Custom shoemaker Chris Francis, known for creating glam-rock designs for the music industry’s famed rockers, has stepped into the art world.
The cobbler has had his avant-garde shoes on display at the Craft & Folk Art Museum in Los Angeles for a six-month exhibition. He also has taken part in the Palm Springs Art Museum for its Killer Heels Exhibition, and most recently, he exhibited his Brutalist collection at the Architecture + Design museum in L.A.
“Bridging shoes into the art world has been amazing and the key to my survival as a custom shoemaker,” he told Footwear News while at his FN Platform exhibit in Las Vegas on Monday. “I don’t have the volume of production behind me to generate the funds needed to operate a shoe shop, so I have to bridge into the art world.”
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An amazing opening day of FN PLATFORM! I met so many kind people and I thank everyone who came to the booth, I've been greeted by such a welcoming crowd and I'm honored to be here! #fnplatform #chrisfrancisshoes #shoeworld #platform #shoestagram #magic #lasvegas #platformlasvegas #shoemaker #bespoke #customshoes
Francis started creating shoes in 2011 after attending a Louis Vuitton party where a shoemaker was on hand. Feeling inspired, Francis began making shoes the very next day. He has since created shoes for musicians such as Mötley Crüe’s Mick Mars, Steve Jones of The Sex Pistols and former Runaways guitarist Lita Ford.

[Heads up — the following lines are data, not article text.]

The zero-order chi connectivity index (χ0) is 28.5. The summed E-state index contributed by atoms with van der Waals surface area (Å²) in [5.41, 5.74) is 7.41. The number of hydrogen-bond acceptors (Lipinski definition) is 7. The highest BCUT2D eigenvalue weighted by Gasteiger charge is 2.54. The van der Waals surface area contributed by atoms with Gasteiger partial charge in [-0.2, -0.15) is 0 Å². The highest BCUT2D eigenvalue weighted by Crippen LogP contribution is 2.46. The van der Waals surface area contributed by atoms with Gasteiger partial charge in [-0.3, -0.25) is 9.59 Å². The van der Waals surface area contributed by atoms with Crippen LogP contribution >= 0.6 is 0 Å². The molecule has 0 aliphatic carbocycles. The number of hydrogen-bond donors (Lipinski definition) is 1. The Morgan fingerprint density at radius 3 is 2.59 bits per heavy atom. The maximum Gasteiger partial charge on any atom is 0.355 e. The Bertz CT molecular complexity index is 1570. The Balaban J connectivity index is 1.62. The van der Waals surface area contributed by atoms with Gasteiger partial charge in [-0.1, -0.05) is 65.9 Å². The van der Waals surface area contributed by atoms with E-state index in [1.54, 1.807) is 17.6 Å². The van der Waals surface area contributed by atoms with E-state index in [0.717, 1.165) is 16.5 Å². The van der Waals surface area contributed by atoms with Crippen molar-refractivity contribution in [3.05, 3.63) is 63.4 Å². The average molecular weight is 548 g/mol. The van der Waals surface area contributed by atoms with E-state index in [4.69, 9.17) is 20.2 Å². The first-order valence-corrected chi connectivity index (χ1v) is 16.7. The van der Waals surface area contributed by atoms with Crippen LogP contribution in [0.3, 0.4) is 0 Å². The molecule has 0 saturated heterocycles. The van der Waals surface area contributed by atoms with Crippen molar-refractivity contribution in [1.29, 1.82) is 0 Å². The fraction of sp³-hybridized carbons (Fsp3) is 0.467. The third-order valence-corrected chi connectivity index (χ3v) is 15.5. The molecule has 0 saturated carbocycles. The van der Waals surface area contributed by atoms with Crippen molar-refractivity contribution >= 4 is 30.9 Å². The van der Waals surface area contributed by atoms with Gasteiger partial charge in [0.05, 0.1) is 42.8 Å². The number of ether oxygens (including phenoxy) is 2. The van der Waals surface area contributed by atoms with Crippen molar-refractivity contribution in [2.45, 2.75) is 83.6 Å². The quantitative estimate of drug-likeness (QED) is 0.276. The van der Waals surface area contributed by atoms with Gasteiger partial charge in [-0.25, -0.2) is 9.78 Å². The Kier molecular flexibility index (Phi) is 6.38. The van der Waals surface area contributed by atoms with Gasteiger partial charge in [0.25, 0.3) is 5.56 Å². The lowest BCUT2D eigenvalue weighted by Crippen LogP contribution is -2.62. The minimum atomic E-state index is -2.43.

“I make everything. Every aspect of the shoe is handmade,” he said.
When it came time for Francis to show his work at the Craft & Folk Art Museum, he faced a challenge. “When the museum approached me, I didn’t have any of my own work,” he said. “All the performers owned my work, and I could see it onstage and it was amazing, but when it came time for an exhibition, I had to make 51 pairs in one year.”
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It usually takes Francis one week to two months to make his wearable shoes.
“The art pieces end up being the more expressive outlets of the shoe,” he added. “Whereas when I’m doing custom, I’m making for a client and it needs to fit his or her style, creating limitations.”
For Francis, a former carpenter, creating his unique-looking footwear came because of his lack of formal training.
“My shoes look the way they look because I never had formal training and I never had apprehension,” he said. “Everything was wide open, and every possibility was doable because there was no formula. That’s what keeps me going.”
Francis added, “The only way I could separate my shoes from shoes on the market was to make shoes that really stood out, and making them very different to survive being a custom-maker.”
The style of his shoes varies, describing his art as its own unique thing. With exhibitions inspired by Brutalist and Bauhaus architecture, Francis pick themes like any designer in a fashion house. “It’s essentially a very small house on a very small scale,” he said. “It’s just my production means are smaller.”
Francis is banking on expansion.
“It’s the goal,” he said. “I want an actual house where you can buy these designs, and I think it’s doable.”